Comparative Politics: Rationality, Culture, and Structure is a revised second edition of the volume that guided students and scholars through the intellectual demands of comparative politics. Retaining a focus on the field's research schools, it now pays parallel attention to the pragmatics of causal research. Mark Lichbach begins with a review of discovery, explanation and evidence and Alan Zuckerman argues for explanations with social mechanisms. Ira Katznelson, writing on structuralist analyses, Margaret Levi on rational choice theory, and Marc Ross on culturalist analyses, assess developments in the field's research schools. Subsequent chapters explore the relationship among the paradigms and current research: the state, culturalist themes and political economy, the international context of comparative politics, contentious politics, multi-level analyses, nested voters, endogenous institutions, welfare states, and ethnic politics. The volume offers a rigorous and exciting assessment of the past decade of scholarship in comparative politics.
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(234mm x 156mm x 29mm)
Cambridge University Press
Publisher: Cambridge University Press
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Author Biography - Mark Irving Lichbach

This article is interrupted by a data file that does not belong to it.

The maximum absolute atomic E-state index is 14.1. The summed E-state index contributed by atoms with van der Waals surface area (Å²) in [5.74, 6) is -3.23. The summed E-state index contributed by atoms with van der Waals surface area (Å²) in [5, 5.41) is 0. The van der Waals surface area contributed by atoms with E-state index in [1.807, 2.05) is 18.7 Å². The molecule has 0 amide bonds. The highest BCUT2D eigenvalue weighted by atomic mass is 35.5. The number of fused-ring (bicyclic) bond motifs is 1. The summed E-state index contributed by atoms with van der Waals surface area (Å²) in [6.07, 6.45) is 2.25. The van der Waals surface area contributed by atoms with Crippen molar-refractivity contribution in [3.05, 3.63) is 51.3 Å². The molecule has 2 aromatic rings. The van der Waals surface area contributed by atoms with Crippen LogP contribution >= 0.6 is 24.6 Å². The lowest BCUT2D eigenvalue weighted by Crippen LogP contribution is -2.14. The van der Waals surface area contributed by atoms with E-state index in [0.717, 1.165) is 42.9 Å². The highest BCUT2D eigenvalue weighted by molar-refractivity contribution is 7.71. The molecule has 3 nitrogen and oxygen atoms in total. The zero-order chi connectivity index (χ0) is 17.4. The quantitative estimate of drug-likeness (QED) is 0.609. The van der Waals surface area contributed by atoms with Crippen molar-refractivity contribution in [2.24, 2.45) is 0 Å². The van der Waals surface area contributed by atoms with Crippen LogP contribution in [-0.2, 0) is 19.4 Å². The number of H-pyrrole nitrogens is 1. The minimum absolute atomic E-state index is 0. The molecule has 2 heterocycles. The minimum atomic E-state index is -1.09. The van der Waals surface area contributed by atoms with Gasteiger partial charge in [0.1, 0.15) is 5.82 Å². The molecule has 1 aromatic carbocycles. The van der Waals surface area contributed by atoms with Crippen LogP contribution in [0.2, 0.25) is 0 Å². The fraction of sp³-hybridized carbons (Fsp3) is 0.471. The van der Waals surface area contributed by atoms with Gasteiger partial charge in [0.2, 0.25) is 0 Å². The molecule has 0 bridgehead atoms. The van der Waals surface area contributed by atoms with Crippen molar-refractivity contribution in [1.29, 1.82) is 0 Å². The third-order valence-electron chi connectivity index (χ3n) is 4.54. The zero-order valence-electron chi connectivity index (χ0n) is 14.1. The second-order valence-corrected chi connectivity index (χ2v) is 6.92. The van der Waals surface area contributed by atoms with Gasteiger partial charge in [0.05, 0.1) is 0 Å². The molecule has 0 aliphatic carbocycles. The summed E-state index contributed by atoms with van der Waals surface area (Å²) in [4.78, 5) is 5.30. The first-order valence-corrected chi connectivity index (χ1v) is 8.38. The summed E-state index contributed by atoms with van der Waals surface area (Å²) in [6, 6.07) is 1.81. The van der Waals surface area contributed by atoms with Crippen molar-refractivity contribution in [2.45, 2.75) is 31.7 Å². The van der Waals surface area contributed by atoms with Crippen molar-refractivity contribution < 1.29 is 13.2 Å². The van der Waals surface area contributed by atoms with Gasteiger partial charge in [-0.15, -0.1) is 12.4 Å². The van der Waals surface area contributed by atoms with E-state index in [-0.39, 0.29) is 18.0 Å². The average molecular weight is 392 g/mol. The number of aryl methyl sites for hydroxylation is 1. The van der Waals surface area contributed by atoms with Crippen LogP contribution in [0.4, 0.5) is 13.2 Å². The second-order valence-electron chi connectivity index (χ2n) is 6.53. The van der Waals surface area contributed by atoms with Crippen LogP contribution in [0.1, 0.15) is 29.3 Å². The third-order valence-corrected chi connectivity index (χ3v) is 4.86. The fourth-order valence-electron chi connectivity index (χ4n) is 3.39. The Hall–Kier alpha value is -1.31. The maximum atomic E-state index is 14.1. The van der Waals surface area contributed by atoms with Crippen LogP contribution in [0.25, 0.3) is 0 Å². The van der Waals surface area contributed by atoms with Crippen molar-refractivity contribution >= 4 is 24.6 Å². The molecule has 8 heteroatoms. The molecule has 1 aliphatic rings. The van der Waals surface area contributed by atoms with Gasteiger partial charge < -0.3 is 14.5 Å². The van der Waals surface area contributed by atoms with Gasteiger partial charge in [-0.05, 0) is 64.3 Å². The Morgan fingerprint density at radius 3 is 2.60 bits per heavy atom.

Mark Irving Lichbach is Professor and Chair of Government and Politics at the University of Maryland. A theorist interested in social choice and a comparativist interested in globalization, Lichbach explores the connections between collective action theories and political conflict as well as the connections between collective choice theories and democratic institutions. He is the author or editor of many books, including the award-winning The Rebel's Dilemma, and of numerous articles that have appeared in scholarly journals in political science, economics, and sociology. Alan S. Zuckerman is Professor of Political Science at Brown, University. Zuckerman's scholarship has focused on the analytical principles of comparative politics; the social context of political preferences, choice, and behavior; the individual and the state in established democracies; and the political structure of small groups. He is also the author, coauthor, editor, and co-editor of several books, including most recently Partisan Families: the Social Logic of Bounded Partisanship in Germany and Britain (2007) and The Social Logic of Politics: Personal Networks as Contexts for Political Behavior (2005). He has also published numerous articles in the leading journals of political science, as well as monographs in the United States, Britain, Italy, Germany, Austria, and Israel.